E6 1.30 -0.54 190.22 -1.30 0.54 190.22
E5b 2.46 1.33 240.27 -2.46 -1.33 240.27
E5 1.64 1.44 240.58 -1.64 -1.44 240.58
0104 E1 1.30 0.79 242.50 -1.30 -0.79 242.50
E5a -0.42 2.27 257.58 0.42 -2.27 257.58
E6 0.56 0.41 165.96 -0.56 -0.41 165.96
E5b 1.49 1.45 251.34 -1.49 -1.45 251.34
E5 0.56 1.86 252.95 -0.56 -1.86 252.95
5.2.2 FOC Satellites
GSAT Signal PCO in Mechanical RF [mm] PCO in ANTEX RF [mm]
    X Y Z X Y Z
0201 E1 0.38 -0.20 88.95 -0.38 0.20 88.95
E5a -0.49 -0.70 -42.25 0.49 0.70 -42.25
E6 -0.47 -0.05 37.21 0.47 0.05 37.21
E5b -1.40 -0.14 4.99 1.40 0.14 4.99
E5 -0.94 -0.41 -18.17 0.94 0.41 -18.17
0202 E1 0.57 0.36 69.30 -0.57 -0.36 69.30
E5a -0.88 -0.19 -43.31 0.88 0.19 -43.31
E6 0.23 -0.27 -7.32 -0.23 0.27 -7.32
E5b -1.29 0.00 4.53 1.29 0.00 4.53
E5 -1.09 -0.10 -18.98 1.09 0.10 -18.98
0203 E1 0.78 -0.64 90.93 -0.78 0.64 90.93
E5a -0.16 -0.78 -52.88 0.16 0.78 -52.88
E6 0.09 -0.79 19.64 -0.09 0.79 19.64
E5b -0.82 -0.71 -4.05 0.82 0.71 -4.05
E5 -0.49 -0.74 -28.42 0.49 0.74 -28.42
0204 E1 2.62 -1.20 43.89 -2.62 1.20 43.89
E5a -1.20 0.26 0.09 1.20 -0.26 0.09
E6 0.08 -1.46 20.73 -0.08 1.46 20.73
E5b -0.67 0.40 -5.34 0.67 -0.40 -5.34
E5 -0.94 0.34 -2.49 0.94 -0.34 -2.49
0205 E1 1.13 -0.67 73.59 -1.13 0.67 73.59
E5a -0.77 -0.35 -20.76 0.77 0.35 -20.76
E6 -1.19 -0.73 51.44 1.19 0.73 51.44
E5b -1.51 0.00 23.40 1.51 0.00 23.40
E5 -1.14 -0.18 1.35 1.14 0.18 1.35
0206 E1 -0.36 -1.28 47.67 0.36 1.28 47.67
E5a -0.35 -0.63 -38.26 0.35 0.63 -38.26
E6 0.62 -1.45 32.99 -0.62 1.45 32.99
E5b -0.86 -0.96 5.99 0.86 0.96 5.99
E5 -0.61 -0.80 -16.03 0.61 0.80 -16.03
0207 E1 2.02 0.27 43.11 -2.02 -0.27 43.11
E5a 0.55 -0.34 -38.79 -0.55 0.34 -38.79
E6 1.00 -0.26 24.25 -1.00 0.26 24.25
E5b 0.27 -0.15 6.51 -0.27 0.15 6.51
E5 0.40 -0.26 -16.05 -0.40 0.26 -16.05
0208 E1 -0.83 -0.15 73.98 0.83 0.15 73.98
E5a -0.80 -0.60 -43.52 0.80 0.60 -43.52
E6 -0.83 -1.31 25.79 0.83 1.31 25.79
E5b -1.46 -0.66 0.02 1.46 0.66 0.02
E5 -1.14 -0.63 -21.62 1.14 0.63 -21.62
0209 E1 0.66 -0.32 62.75 -0.66 0.32 62.75
E5a 0.65 -1.08 -53.05 -0.65 1.08 -53.05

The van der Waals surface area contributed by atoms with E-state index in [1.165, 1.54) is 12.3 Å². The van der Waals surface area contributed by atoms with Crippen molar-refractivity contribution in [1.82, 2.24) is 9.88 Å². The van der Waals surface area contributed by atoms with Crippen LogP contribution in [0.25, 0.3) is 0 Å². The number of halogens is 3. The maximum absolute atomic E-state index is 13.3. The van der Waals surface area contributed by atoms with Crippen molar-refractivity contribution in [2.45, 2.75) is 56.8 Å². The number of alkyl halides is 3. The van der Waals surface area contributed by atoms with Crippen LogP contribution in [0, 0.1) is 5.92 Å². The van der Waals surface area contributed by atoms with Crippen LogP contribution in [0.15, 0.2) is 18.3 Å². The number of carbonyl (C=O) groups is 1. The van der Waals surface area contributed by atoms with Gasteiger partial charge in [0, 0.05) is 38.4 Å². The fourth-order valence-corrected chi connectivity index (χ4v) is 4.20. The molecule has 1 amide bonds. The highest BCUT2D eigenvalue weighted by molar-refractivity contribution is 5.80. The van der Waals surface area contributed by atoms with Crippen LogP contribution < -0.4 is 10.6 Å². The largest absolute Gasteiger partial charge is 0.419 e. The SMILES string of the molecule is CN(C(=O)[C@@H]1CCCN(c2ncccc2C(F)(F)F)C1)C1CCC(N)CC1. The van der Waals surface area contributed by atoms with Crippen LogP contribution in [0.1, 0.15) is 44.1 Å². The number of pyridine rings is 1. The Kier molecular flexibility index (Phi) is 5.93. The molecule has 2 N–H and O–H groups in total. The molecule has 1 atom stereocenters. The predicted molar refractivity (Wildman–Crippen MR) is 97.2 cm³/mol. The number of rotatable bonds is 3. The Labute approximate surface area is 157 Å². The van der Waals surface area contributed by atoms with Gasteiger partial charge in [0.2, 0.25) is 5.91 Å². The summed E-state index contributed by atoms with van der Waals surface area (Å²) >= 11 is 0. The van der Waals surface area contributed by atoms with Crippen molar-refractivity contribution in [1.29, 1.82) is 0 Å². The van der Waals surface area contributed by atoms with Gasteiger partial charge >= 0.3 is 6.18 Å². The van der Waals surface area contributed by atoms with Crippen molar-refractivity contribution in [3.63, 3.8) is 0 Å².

E6 0.80 -0.35 29.14 -0.80 0.35 29.14
E5b -0.08 -0.30 -3.14 0.08 0.30 -3.14
E5 0.27 -0.69 -28.06 -0.27 0.69 -28.06
0210 E1 0.85 -1.60 74.42 -0.85 1.60 74.42
E5a 0.04 -0.23 -13.41 -0.04 0.23 -13.41
E6 0.14 -0.40 40.11 -0.14 0.40 40.11
E5b -0.66 -0.63 25.61 0.66 0.63 25.61
E5 -0.30 -0.44 6.10 0.30 0.44 6.10
0211 E1 1.78 -1.09 76.37 -1.78 1.09 76.37
E5a 0.39 -0.98 -32.58 -0.39 0.98 -32.58
E6 1.23 -1.60 33.70 -1.23 1.60 33.70
E5b 0.08 -0.97 10.41 -0.08 0.97 10.41
E5 0.24 -0.98 -11.01 -0.24 0.98 -11.01
0212 E1 1.25 -0.68 87.38 -1.25 0.68 87.38
E5a 0.36 0.28 -38.94 -0.36 -0.28 -38.94
E6 0.63 0.18 29.99 -0.63 -0.18 29.99
E5b -0.51 0.31 1.47 0.51 -0.31 1.47
E5 -0.08 0.29 -18.78 0.08 -0.29 -18.78
0213 E1 0.26 -0.67 85.07 -0.26 0.67 85.07
E5a -0.47 -0.74 -45.58 0.47 0.74 -45.58
E6 -0.72 -1.07 23.33 0.72 1.07 23.33
E5b -1.27 -0.24 2.39 1.27 0.24 2.39
E5 -0.88 -0.49 -21.46 0.88 0.49 -21.46
0214 E1 0.21 -0.03 107.40 -0.21 0.03 107.40
E5a -0.79 -0.19 -43.73 0.79 0.19 -43.73
E6 0.08 -1.07 32.49 -0.08 1.07 32.49
E5b -1.18 0.10 5.02 1.18 -0.10 5.02
E5 -0.99 -0.05 -19.44 0.99 0.05 -19.44

5.3 ANTEX PCVs

The variation of the electrical phase centre of the antenna with respect to the mean phase centre, for a given direction, is called “Phase Centre Variation” (PCV). Direction-Dependant PCVs can be found in the GALILEO ANTEX file. In order to obtain the ANTEX file please click on the following link.

For GSAT01 (IOV) the PCVs are given for a 181 x 15 grid of azimuth and nadir angle pairs with a step size of 2° in azimuth and 1° in nadir. For GSAT02 (FOC) the PCVs are given for a 73 x 41 grid of azimuth and nadir angle pairs with a step size of 5° in azimuth and 0.5° in nadir.

Top

6. Geometry

The Galileo spacecraft is a typical “box-wing” type satellite, consisting of a central cube (the “box”) and two rectangular solar panels (the “wings”) attached to it. Due to the way the attitude of the spacecraft is controlled, only three of the six satellite panels are actually exposed to solar radiation: the –X panel, the –Z panel and the +Z panel. (Note EOL means “End Of Life” and BOL means “Beginning Of Life”).

The optical properties coefficients are: α ≡ absorption coefficient, ρ ≡ specular reflection coefficient, δ ≡ diffuse reflection coefficient.

The surface area of each solar array amounts to 5.41 m2 (= 5.000 m x 1.082 m).

6.1 IOV Satellites

Dimension of the Box with respect to the mechanical RF Surface areas of the Box
ΔX = 2.611m ±X - panel = 1.32m2
ΔY=1.149m ±Y - panel = 3.00m2
ΔZ=1.149m ±Z - panel = 3.00m2

 

Surface   Material 1 Area [m2] BOL & EOL
        α ρ δ
Box -X Carbon filled Kapton (external MLI) 1.32 0.94 0.00 0.06
+X   0.54      
+Y   1.00      
-Y   1.03      
+Z   1.72      
-Z   3.00      
Wing +Y Sollar Cells 3.88 0.92 0.08 0.00
-Y   3.88      

 

Surface   Material 2 Area [m2] BOL EOL
        α ρ δ α ρ δ
Box -X - - - - - - - -
+X Optical surface radiator 0.78 0.10 0.72 0.18 0.25 0.60 0.15
+Y   2.00            
-Y   1.97            
+Z Germanium coated black Kapton foil 1.28 0.57 0.22 0.21 0.57 0.22 0.21
-Z - - - - - - - -